Tareq Shaheen, PDM Director, Payment Solutions at Eastnets
With the ‘wallet wars’ being waged over recent months, there has been much talk of virtual wallets becoming a vital part of the payments system. Whether a digital wallet (which links to a payment card) or an eWallet (which uses funds deposited into it), the popularity of virtual wallets is clear.
This has been captured in a report from Juniper Research that predicts 60 per cent of the global population will use digital wallets by 2026.
But as the payments system landscape grows, do virtual wallets have what it takes to emerge as a dominant player? Will they be shaping the future of payments or are they destined to fade away as a passing trend?
Adoption on a global scale
A report from Facts & Factors places the global value of mobile payments at $607.9 billion by 2030, growing at a CAGR of 35.5 per cent between 2023 and 2030. But not all data houses agree with this number.
For example, data compiled by GlobalData surpasses the Facts & Factors predictions, with expectations that the Indian market alone will be worth over $5 trillion by 2027. Despite this disparity, the one thing all analysts have in common is that the use of virtual wallets will surge in the next few years.
The enthusiasm for virtual wallets is palpable, with a myriad of benefits driving their widespread adoption. They’re gaining ground, offering customers convenience, improved customer experiences, and a flourishing eCommerce and eRetail landscape.
A world-wide potential
Deloitte’s latest findings reveal that almost every developed country has over 90 per cent smartphone penetration, each with the potential to hold a virtual payment wallet.
However, except for China, currently less than 15 per cent of people in these countries use a smartphone to make a payment because of negative perceptions about security and lack of benefits. Nevertheless, this untapped potential indicates that once these concerns are addressed, virtual wallets could become mainstream and widely adopted, revolutionizing the way we make payments.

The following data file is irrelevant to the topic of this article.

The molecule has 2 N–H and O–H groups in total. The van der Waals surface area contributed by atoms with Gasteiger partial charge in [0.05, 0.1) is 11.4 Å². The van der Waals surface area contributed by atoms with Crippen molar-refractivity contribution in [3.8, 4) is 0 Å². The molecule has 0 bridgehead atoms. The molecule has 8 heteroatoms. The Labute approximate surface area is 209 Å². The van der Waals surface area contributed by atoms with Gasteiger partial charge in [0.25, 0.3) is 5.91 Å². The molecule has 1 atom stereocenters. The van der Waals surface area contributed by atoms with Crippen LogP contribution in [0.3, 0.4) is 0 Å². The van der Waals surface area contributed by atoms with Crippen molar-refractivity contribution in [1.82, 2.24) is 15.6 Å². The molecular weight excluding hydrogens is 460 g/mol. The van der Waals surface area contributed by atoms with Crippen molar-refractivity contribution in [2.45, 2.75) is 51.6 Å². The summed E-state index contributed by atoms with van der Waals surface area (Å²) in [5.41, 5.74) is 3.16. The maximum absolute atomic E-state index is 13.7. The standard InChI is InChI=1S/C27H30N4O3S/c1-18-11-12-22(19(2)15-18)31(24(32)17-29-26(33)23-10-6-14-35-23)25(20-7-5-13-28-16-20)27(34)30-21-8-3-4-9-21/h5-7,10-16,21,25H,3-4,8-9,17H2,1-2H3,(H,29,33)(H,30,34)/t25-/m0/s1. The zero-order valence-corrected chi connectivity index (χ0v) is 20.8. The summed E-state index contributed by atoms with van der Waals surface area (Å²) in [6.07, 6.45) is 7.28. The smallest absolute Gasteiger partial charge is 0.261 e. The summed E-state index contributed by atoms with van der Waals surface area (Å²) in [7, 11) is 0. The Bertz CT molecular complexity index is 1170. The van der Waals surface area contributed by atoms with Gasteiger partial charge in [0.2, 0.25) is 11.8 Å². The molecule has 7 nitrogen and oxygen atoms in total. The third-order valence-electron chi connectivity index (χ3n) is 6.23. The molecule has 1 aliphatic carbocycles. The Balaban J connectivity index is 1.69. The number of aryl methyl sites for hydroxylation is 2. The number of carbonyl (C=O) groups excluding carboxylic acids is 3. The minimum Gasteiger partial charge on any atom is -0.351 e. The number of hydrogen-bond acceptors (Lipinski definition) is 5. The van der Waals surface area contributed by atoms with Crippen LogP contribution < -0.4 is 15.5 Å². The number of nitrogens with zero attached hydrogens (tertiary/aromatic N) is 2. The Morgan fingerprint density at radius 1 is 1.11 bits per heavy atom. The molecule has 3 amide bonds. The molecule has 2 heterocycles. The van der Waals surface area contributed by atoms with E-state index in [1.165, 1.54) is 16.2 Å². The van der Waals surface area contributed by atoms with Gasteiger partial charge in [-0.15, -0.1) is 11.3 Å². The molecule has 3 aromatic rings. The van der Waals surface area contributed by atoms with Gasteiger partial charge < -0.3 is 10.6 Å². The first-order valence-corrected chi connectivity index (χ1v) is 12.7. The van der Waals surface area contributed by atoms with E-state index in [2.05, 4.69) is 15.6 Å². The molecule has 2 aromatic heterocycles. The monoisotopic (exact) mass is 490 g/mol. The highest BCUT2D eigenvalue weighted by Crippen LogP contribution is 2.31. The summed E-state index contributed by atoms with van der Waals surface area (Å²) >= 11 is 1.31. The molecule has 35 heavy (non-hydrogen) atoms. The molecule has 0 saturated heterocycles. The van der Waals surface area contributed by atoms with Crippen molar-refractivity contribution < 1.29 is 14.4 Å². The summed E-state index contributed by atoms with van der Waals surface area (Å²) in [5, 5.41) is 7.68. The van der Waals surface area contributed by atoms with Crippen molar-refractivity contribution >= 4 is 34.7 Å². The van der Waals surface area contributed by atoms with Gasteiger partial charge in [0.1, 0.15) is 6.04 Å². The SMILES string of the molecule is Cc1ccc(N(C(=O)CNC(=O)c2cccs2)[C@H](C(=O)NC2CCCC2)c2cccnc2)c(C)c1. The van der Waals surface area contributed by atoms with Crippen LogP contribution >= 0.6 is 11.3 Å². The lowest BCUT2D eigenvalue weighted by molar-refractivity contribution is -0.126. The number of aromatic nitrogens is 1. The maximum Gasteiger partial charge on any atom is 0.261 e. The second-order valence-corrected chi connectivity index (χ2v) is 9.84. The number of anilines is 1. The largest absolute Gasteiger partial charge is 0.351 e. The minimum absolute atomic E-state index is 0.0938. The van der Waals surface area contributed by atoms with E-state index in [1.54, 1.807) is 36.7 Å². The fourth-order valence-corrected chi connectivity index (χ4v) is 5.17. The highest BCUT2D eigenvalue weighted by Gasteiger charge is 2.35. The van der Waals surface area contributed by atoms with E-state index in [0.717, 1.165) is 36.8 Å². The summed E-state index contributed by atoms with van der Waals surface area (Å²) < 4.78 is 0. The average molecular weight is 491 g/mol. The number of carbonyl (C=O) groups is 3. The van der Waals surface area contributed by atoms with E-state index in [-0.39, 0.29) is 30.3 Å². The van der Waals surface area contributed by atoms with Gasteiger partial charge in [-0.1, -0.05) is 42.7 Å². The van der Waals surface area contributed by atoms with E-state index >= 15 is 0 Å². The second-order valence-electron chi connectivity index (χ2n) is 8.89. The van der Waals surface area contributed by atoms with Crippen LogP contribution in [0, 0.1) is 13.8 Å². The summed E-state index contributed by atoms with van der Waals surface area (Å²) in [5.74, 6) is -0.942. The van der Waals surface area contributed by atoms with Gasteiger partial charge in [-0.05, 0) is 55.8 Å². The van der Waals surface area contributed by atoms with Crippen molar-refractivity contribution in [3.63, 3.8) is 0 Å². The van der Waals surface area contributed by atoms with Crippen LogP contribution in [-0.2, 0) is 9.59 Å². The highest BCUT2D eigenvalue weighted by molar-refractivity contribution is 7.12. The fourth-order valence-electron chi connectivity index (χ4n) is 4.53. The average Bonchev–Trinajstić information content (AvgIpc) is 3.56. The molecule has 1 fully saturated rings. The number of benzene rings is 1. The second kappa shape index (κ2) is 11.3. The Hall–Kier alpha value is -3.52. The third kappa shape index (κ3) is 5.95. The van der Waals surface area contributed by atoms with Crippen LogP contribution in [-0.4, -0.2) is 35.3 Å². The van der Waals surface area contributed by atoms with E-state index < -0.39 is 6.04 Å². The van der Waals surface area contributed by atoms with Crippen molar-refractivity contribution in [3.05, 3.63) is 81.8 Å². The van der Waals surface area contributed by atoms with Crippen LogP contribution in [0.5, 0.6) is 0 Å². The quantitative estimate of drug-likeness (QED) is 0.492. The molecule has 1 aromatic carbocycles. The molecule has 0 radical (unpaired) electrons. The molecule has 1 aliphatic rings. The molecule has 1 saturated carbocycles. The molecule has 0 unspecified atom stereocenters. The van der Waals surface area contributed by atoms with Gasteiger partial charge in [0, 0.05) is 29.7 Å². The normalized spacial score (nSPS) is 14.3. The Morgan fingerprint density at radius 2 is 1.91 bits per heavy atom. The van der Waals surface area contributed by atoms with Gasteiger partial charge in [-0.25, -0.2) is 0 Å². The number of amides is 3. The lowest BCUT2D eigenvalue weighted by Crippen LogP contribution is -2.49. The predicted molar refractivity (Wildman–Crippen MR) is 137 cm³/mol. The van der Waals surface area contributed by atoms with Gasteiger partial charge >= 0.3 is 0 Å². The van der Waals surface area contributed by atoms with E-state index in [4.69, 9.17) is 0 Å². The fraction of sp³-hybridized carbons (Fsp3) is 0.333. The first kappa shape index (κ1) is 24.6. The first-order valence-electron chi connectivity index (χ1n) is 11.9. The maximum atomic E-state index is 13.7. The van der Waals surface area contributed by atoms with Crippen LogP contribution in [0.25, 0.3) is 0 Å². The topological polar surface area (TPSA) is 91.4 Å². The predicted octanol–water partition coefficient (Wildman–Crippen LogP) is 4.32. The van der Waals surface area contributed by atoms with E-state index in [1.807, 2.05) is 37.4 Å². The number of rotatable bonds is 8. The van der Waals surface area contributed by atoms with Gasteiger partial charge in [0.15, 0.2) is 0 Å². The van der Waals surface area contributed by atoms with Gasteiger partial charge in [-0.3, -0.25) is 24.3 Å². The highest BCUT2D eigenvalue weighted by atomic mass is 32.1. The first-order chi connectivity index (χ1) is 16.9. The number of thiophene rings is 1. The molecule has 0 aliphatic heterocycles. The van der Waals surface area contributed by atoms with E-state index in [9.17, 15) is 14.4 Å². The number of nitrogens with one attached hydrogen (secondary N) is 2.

As this financial revolution unfolds, some regions are racing ahead while others are taking their time to join the wave.
In the bustling world of mobile payments, China has emerged as a trailblazer, with Alipay and WeChat Pay dominating the market. For scale, WeChat alone boasts a jaw-dropping 1.67 billion monthly active users.
A series of McKinsey interviews with field experts in Southeast Asia noted extensive opportunities for payments using virtual wallets. The region has around 60 per cent of citizens being unbanked and only about 17 per cent of transactions being cashless.
In Kenya, the digital payments wallet M-Pesa has been a success, opening up payment rails for the unbanked. As of 2021, M-Pesa had over 50 million users (and rising) across Africa.
A Research and Markets survey revealed an exciting future for digital wallets in the Middle East and Africa. According to respondents, digital wallets are set to become the preferred payment method by 2025.